Increased acidification shown to limit iron availability, a critical element for the survival of phytoplankton, the foundation of the oceanic food web
J. Craig Venter Institute scientists awarded five-year, $5.7M grant from NIH to develop phage treatment
Phage research accelerates with the rise of antibiotic resistance to address increasingly prevalent and difficult to treat bacterial infections
Bringing cells to life … and to Minecraft: $30 million NSF grant to support whole-cell modeling at the Beckman Institute
Beckman researchers and collaborators received $30 million from the U.S. National Science Foundation to establish the NSF Science and Technology Center for Quantitative Cell Biology. The center will develop whole-cell models to transform our understanding of how cells function and share that knowledge with diverse communities through the popular computer game Minecraft.
LJI researchers work to head off future pandemics by uncovering key similarities between SARS-CoV-2 and common cold coronaviruses
$8 million NIH grant supports effort to avert next pandemic
A $1 million grant from the Steven & Alexandra Cohen Foundation will launch a UC San Diego-led national effort to more deeply study tissue samples from patients with conditions ranging from long COVID-19 and relapsed Lyme disease to chronic fatigue syndrome
The Tissue Analysis Pipeline will be directed by scientists at UC San Diego and the J. Craig Venter Institute
Learn about exciting advances made by JCVI researchers Yo Suzuki and John Glass who are on a quest to better understand and treat Type 1 Diabetes (T1D). Currently T1D is managed by injecting insulin to manage blood glucose levels. Drs. Suzuki and Glass want to change that by creating a...
A love of science began for Todd Michael, PhD when his 7th grade teacher had him write a report on tree leaves. After collecting different leaves and looking up their tree type, he realized that although all of the trees were similar, they grew different types of leaves. He was certain there...
The 1918 influenza pandemic, which affected 500 million people globally and caused 50-100 million deaths, was the most severe pandemic in recorded history. Over the course of the last 100 years, advances in science and medicine have provided the tools to address influenza much more...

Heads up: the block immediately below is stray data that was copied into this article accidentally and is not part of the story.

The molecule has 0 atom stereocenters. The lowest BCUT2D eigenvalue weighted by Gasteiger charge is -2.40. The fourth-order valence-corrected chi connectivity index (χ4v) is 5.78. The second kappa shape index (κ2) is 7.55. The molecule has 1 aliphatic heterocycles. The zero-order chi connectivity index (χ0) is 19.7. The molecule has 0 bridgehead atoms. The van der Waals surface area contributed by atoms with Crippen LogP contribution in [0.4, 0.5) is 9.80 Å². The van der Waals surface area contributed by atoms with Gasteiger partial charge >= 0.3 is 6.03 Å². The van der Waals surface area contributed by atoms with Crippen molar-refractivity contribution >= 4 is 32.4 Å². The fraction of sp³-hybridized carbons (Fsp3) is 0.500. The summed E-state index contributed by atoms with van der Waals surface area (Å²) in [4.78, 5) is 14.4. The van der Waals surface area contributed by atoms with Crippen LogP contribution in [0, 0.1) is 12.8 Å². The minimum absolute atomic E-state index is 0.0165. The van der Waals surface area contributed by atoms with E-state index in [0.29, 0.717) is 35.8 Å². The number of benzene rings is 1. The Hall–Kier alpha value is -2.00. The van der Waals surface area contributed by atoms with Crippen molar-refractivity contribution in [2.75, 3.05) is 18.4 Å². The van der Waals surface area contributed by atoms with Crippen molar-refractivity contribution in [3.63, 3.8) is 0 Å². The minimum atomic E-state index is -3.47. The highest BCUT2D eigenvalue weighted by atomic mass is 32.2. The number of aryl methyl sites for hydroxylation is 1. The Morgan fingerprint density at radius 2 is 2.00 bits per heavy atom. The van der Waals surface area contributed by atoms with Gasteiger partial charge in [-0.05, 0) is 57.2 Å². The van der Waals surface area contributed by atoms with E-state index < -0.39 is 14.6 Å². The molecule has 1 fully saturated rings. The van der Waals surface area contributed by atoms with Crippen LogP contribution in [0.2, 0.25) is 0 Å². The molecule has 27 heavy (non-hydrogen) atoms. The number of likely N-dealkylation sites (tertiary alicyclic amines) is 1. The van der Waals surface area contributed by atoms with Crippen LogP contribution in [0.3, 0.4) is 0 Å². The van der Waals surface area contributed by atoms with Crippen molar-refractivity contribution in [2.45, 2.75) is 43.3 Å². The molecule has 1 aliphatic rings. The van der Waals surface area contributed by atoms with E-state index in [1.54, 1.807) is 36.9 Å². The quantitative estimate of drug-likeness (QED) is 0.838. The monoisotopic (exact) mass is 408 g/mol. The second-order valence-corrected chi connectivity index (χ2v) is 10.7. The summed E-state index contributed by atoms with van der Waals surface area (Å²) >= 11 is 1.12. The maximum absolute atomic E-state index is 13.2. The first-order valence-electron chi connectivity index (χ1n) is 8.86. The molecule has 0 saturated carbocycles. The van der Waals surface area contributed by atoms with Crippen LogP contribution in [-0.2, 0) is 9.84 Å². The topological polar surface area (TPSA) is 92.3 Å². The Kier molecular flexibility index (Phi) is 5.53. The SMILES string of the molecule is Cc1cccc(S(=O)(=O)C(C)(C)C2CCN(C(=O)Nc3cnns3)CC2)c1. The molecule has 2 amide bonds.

Marcelo Freire, an associate professor in the Genomic Medicine and Infectious Disease Department at the J. Craig Venter Institute (JCVI), is currently working on decoding immune-microbiome genes and interactions. Growing up in Brazil and a curious person by nature, he often found himself...
The J. Craig Venter Institute (JCVI) has played a vital role in defining the diversity of contemporary strains of human enteroviruses by using state-of-the art sequencing technologies, bioinformatics analyses, and in vitro and in vivo modeling.
World Food Day is a global initiative of the Food and Agriculture Organization (FAO) of the United Nations to ensure that people have access to enough high-quality food to lead active and healthy lives. After a period of decline, world hunger is on the rise again. Today, over 820 million people...
When most people think about mold or fungi, food spoilage, a damp basement, or mushrooms come to mind. What you may not realize is how pervasive this branch of life is. Fungi is everywhere, from the ground you walk on to the air you breathe, and accounts for an estimated 25% of all biomass...
Scientists from the J. Craig Venter Institute (JCVI) and Scripps Institution of Oceanography at the University of California San Diego have discovered how certain types of algal blooms become toxic, producing a harmful substance known as domoic acid. Microscopic view of domoic acid...
As we wrap up sampling in the waters off of Maine, Dr. Chris Dupont discusses how collections of plastic particles in the water – or “plastisphere” – may be harboring fish or human pathogens. There may also be microbes responsible for degrading plastic, which are being investigated....
The Next Climate Change Calamity?: We’re Ruining the Microbiome, According to Human-Genome-Pioneer Craig Venter
In a new book (coauthored with Venter), a Vanity Fair contributor presents the oceanic evidence that human activity is altering the fabric of life on a microscopic scale.
“Despite reducing the sequence space of possible trajectories, we conclude that streamlining does not constrain fitness evolution and diversification of populations over time. Genome minimization may even create opportunities for evolutionary exploitation of essential genes, which are commonly observed to evolve more slowly.”
By watching “minimal” cells regain the fitness they lost, researchers are testing whether a genome can be too simple to evolve.
The “pangenome,” which collated genetic sequences from 47 people of diverse ethnic backgrounds, could greatly expand the reach of personalized medicine.
In a plenary public appearance at the Molecular and Precision Med TRI-CON event in San Diego, a relaxed Venter reflected on his career highlights, controversies and future priorities for genomic medicine.
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